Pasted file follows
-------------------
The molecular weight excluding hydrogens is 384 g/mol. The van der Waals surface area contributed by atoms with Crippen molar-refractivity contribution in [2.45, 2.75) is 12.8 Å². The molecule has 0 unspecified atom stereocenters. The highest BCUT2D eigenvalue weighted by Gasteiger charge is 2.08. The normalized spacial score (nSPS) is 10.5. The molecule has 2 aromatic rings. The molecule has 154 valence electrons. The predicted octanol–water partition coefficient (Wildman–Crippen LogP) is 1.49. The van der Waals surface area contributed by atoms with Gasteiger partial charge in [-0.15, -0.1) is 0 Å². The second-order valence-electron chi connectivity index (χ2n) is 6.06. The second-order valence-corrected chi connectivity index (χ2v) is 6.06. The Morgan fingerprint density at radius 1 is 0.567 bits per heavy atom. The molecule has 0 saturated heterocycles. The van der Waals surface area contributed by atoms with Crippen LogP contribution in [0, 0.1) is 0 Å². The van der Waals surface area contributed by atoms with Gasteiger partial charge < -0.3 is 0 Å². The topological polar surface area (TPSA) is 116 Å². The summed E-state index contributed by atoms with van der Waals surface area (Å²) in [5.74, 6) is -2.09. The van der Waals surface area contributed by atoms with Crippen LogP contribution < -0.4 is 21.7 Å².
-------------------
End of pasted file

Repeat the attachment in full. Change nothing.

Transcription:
The molecular weight excluding hydrogens is 384 g/mol. The van der Waals surface area contributed by atoms with Crippen molar-refractivity contribution in [2.45, 2.75) is 12.8 Å². The molecule has 0 unspecified atom stereocenters. The highest BCUT2D eigenvalue weighted by Gasteiger charge is 2.08. The normalized spacial score (nSPS) is 10.5. The molecule has 2 aromatic rings. The molecule has 154 valence electrons. The predicted octanol–water partition coefficient (Wildman–Crippen LogP) is 1.49. The van der Waals surface area contributed by atoms with Gasteiger partial charge in [-0.15, -0.1) is 0 Å². The second-order valence-electron chi connectivity index (χ2n) is 6.06. The second-order valence-corrected chi connectivity index (χ2v) is 6.06. The Morgan fingerprint density at radius 1 is 0.567 bits per heavy atom. The molecule has 0 saturated heterocycles. The van der Waals surface area contributed by atoms with Crippen LogP contribution in [0, 0.1) is 0 Å². The van der Waals surface area contributed by atoms with Gasteiger partial charge < -0.3 is 0 Å². The topological polar surface area (TPSA) is 116 Å². The summed E-state index contributed by atoms with van der Waals surface area (Å²) in [5.74, 6) is -2.09. The van der Waals surface area contributed by atoms with Crippen LogP contribution < -0.4 is 21.7 Å².